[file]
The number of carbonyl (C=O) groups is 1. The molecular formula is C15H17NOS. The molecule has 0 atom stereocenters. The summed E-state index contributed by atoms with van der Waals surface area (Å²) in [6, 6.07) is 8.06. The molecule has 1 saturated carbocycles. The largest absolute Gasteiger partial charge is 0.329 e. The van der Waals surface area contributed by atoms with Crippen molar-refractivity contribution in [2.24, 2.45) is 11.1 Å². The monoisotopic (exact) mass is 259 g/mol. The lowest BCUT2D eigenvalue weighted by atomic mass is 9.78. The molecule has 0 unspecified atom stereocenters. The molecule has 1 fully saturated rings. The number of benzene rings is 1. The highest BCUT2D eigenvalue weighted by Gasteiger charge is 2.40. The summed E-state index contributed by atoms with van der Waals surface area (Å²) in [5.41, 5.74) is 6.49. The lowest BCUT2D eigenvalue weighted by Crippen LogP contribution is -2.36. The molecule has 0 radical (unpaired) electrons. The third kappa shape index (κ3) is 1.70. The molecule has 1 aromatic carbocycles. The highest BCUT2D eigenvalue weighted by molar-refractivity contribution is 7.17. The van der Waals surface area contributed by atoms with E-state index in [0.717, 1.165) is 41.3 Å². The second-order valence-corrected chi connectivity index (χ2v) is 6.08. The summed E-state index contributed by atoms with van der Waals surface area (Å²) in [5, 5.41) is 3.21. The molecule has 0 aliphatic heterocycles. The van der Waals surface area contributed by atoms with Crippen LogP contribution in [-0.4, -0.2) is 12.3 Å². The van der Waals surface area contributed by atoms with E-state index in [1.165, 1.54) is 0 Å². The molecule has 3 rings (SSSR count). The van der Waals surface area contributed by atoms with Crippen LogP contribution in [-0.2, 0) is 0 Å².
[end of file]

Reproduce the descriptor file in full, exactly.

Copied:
The number of carbonyl (C=O) groups is 1. The molecular formula is C15H17NOS. The molecule has 0 atom stereocenters. The summed E-state index contributed by atoms with van der Waals surface area (Å²) in [6, 6.07) is 8.06. The molecule has 1 saturated carbocycles. The largest absolute Gasteiger partial charge is 0.329 e. The van der Waals surface area contributed by atoms with Crippen molar-refractivity contribution in [2.24, 2.45) is 11.1 Å². The monoisotopic (exact) mass is 259 g/mol. The lowest BCUT2D eigenvalue weighted by atomic mass is 9.78. The molecule has 0 unspecified atom stereocenters. The molecule has 1 fully saturated rings. The number of benzene rings is 1. The highest BCUT2D eigenvalue weighted by Gasteiger charge is 2.40. The summed E-state index contributed by atoms with van der Waals surface area (Å²) in [5.41, 5.74) is 6.49. The lowest BCUT2D eigenvalue weighted by Crippen LogP contribution is -2.36. The molecule has 0 radical (unpaired) electrons. The third kappa shape index (κ3) is 1.70. The molecule has 1 aromatic carbocycles. The highest BCUT2D eigenvalue weighted by molar-refractivity contribution is 7.17. The van der Waals surface area contributed by atoms with E-state index in [0.717, 1.165) is 41.3 Å². The second-order valence-corrected chi connectivity index (χ2v) is 6.08. The summed E-state index contributed by atoms with van der Waals surface area (Å²) in [5, 5.41) is 3.21. The molecule has 0 aliphatic heterocycles. The van der Waals surface area contributed by atoms with Crippen LogP contribution in [-0.4, -0.2) is 12.3 Å². The van der Waals surface area contributed by atoms with E-state index in [1.165, 1.54) is 0 Å². The molecule has 3 rings (SSSR count). The van der Waals surface area contributed by atoms with Crippen LogP contribution in [-0.2, 0) is 0 Å².